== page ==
I don’t begin writing until I have done a lot of research about places and circumstances. And I don’t start any book until I know how it is supposed to finish. I need a goal to keep me on track. Like all writers, I like some of my characters more than others and derive more pleasure from writing about the ones I enjoy the most, which has nothing to do with how likable they might be as human beings. Some characters veer off in their own directions, and sometimes that demands that I reign them in to avoid making a mess of the story, but I suppose that anyone who has tried to write fiction has encountered the same phenomenon.
When I have finished a first draft, which usually takes about three months, I re-read the entire manuscript immediately, looking mostly for typos and grammatical problems. I recognize that an immediate re-read will not reveal plot holes because the material is still too familiar. I wait several weeks and then begin reading for plot and textual flow. My rule is: if I have to hesitate in my reading because something is not instantly clear, I fix it before moving on. I don’t adjust my thinking or excuse a problem and move on. If I have to hesitate, the first-time reader will also, and that’s not good.
The Spy’s Demise draws upon the real American spy cases of John Walker, who was with Naval Intelligence, and Aldrich Ames, a CIA agent who spied for the Soviet Union and then the Russians. I was interested in their motivation, which was banal, and in the mechanics of becoming the agent of a foreign government. Loyalty and betrayal are fascinating concepts. I tried to keep the spy details as realistic as possible in my writing, although the actual circumstances of John Walker and Aldrich Ames do not form elements of the plot.
I also harbor a great appreciation of Central Park and the Metropolitan Museum of Art in New York, so both are featured extensively in The Spy’s Demise. I must admit that a scene in the Met that involves an escape out of a kitchen delivery dock is pure fiction. I needed it, and I don’t know if anything like that delivery dock actually exists.
For the sequel, Jessica’s Tune, I moved from the 1990s into contemporary time and changed the location to San Francisco, another one of my favorite cities. Again I incorporated some of my personal haunts, including the remains of the Sutro Baths, now identified only by the concrete foundations that outline what was once an elaborate and popular oceanside swimming spa. I put my former spy to work as a job counselor, a prosaic job that is a kind of personal tribute to mystery writer Robert Wright Campbell. His protagonist, Jimmy Flannery, was a sewer inspector in Chicago and was also deeply involved in ward politics. Campbell once gave me an invaluable piece of advice. I asked him how long he had lived in Chicago, because the ward politics were depicted so realistically in his Flannery mysteries. He told me he had visited for about a week, but that he had spent some early years of his professional life on the east coast, where ward politics also prevailed. As he explained, “If you know ward politics in one city you know them in any other.” In other words, draw upon your own experience to make your fiction seem real.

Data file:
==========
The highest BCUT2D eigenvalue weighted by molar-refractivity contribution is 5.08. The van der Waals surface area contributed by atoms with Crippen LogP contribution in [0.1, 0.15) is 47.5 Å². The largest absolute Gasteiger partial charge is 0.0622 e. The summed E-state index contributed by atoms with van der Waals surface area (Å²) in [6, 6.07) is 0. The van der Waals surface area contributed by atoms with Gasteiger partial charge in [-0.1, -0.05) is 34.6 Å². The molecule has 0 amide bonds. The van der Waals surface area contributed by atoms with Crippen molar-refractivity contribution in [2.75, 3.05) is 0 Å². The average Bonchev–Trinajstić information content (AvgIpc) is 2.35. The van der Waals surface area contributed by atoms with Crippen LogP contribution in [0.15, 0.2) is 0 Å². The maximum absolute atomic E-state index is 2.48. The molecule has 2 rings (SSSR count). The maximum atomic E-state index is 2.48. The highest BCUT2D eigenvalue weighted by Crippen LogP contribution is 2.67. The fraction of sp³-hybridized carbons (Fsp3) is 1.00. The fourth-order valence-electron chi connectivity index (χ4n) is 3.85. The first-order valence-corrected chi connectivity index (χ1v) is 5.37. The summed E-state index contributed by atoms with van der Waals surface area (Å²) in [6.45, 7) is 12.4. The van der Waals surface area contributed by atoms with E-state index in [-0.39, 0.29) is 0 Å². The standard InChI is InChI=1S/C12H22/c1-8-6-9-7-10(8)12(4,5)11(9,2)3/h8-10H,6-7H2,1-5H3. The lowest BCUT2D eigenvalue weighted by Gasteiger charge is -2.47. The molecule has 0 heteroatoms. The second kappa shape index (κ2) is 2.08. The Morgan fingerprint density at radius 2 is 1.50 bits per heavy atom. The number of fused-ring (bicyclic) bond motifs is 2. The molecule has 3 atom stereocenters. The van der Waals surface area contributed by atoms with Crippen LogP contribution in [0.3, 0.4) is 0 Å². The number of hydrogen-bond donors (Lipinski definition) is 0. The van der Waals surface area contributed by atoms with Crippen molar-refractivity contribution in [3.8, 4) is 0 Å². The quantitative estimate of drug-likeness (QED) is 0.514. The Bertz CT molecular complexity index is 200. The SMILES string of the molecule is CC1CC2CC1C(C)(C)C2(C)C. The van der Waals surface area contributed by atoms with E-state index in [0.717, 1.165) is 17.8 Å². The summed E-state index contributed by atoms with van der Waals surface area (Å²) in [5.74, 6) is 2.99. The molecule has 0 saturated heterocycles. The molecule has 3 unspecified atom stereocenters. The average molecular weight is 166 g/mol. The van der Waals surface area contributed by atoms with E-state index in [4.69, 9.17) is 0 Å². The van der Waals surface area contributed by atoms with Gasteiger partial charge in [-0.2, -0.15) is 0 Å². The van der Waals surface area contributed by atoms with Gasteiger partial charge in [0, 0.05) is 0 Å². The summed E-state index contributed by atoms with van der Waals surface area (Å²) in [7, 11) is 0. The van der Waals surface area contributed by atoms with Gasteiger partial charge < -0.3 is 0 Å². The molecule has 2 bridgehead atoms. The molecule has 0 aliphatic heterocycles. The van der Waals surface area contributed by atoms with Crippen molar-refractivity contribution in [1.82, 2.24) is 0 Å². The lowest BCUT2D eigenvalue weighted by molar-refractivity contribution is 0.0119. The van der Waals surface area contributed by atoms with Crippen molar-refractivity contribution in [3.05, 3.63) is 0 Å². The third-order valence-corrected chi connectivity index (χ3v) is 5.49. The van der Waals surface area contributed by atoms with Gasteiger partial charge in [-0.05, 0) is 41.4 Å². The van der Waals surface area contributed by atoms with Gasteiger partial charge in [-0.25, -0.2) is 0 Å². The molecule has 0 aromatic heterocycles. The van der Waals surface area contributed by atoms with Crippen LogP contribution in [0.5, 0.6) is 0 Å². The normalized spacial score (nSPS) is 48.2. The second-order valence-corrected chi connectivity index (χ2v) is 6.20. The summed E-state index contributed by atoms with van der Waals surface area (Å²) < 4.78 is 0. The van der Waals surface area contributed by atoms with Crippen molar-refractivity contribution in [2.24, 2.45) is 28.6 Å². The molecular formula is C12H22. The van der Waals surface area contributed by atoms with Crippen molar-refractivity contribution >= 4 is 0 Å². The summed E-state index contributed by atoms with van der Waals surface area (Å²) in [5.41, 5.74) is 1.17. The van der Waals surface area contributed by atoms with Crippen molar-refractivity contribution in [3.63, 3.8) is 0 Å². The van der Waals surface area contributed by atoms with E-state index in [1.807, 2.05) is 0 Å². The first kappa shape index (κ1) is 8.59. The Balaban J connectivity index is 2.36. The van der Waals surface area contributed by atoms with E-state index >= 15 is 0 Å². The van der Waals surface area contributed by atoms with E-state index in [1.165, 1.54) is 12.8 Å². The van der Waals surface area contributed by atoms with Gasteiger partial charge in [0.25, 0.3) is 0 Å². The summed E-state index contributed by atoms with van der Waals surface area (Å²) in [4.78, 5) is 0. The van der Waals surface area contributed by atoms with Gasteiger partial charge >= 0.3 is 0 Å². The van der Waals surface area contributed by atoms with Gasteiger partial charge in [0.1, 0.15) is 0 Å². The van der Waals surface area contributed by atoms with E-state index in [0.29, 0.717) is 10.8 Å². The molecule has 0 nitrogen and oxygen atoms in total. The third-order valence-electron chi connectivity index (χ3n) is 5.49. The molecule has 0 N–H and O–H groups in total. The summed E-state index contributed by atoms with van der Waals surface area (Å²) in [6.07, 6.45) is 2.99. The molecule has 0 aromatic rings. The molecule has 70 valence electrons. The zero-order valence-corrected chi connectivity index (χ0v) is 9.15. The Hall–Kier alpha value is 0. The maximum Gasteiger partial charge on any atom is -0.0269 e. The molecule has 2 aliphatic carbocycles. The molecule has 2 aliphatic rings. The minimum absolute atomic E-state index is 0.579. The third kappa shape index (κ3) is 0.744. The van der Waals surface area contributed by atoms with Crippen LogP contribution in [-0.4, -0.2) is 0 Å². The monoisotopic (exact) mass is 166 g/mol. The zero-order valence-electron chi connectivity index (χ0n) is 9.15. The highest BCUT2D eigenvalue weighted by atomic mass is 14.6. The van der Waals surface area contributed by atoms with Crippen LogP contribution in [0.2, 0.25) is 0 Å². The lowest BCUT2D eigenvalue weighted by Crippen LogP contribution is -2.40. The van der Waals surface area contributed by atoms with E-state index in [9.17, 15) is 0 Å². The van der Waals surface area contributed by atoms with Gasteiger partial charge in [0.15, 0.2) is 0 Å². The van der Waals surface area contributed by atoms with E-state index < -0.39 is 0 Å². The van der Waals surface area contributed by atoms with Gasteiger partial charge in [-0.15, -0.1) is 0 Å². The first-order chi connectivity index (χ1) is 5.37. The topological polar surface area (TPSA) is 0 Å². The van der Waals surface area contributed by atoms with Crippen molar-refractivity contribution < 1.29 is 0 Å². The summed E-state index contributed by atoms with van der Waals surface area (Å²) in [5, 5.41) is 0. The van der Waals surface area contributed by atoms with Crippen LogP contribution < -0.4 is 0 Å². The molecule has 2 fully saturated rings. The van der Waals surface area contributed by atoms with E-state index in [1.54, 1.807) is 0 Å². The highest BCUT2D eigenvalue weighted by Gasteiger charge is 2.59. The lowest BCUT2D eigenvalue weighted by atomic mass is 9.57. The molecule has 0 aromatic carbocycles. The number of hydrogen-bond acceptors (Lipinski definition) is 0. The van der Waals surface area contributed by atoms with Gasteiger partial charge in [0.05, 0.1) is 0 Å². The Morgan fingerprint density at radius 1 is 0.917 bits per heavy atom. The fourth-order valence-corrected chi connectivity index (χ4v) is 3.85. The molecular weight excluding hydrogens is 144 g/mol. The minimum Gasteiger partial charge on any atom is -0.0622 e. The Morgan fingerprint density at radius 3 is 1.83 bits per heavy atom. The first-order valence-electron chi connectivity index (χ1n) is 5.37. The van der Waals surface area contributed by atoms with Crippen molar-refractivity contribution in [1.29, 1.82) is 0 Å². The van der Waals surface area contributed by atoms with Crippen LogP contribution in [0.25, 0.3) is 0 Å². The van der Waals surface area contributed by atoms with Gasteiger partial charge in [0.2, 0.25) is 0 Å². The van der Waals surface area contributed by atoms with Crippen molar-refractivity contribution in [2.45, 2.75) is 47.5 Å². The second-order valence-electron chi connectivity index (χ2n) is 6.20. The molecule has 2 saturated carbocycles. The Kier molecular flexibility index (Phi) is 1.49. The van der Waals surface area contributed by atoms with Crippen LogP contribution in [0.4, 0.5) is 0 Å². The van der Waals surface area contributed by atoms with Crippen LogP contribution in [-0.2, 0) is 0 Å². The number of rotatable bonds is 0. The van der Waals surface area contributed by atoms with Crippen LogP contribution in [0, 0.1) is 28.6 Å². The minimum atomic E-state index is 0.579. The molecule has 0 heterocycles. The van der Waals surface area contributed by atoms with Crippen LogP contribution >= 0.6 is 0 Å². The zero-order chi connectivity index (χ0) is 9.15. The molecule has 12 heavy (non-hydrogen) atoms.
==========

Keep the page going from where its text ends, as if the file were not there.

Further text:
For more about my books and my polygraph work, I invite you to visit my web site, www.jimwygant.com.
You can sign up to receive these blog posts daily or weekly so you don’t miss anything. You can contact me and find me on the internet, view my Books (including my debut novel The Serial Dater’s Shopping List, various short story collections and writer’s block workbooks) and I also have a blog creation / maintenance service especially for, but not limited to, writers. If you like this blog, you can help me keep it running by donating and choose an optional free eBook.
For writers / readers willing to give feedback and / or writers wanting feedback, take a look at this blog’s Feedback page.
As I post an interview a day (amongst other things) I can’t unfortunately review books but I have a list of those who do. If there’s anything you’d like to take part in, take a look at Opportunities on this blog.
I welcome items for critique for the online writing groups listed below:
Morgen’s Online Non-Fiction Writing Group
Morgen’s Online Novel Writing Group
Morgen’s Online Poetry Writing Group
Morgen’s Online Script Writing Group
Morgen’s Online Short Story Writing Group
We look forward to reading your comments.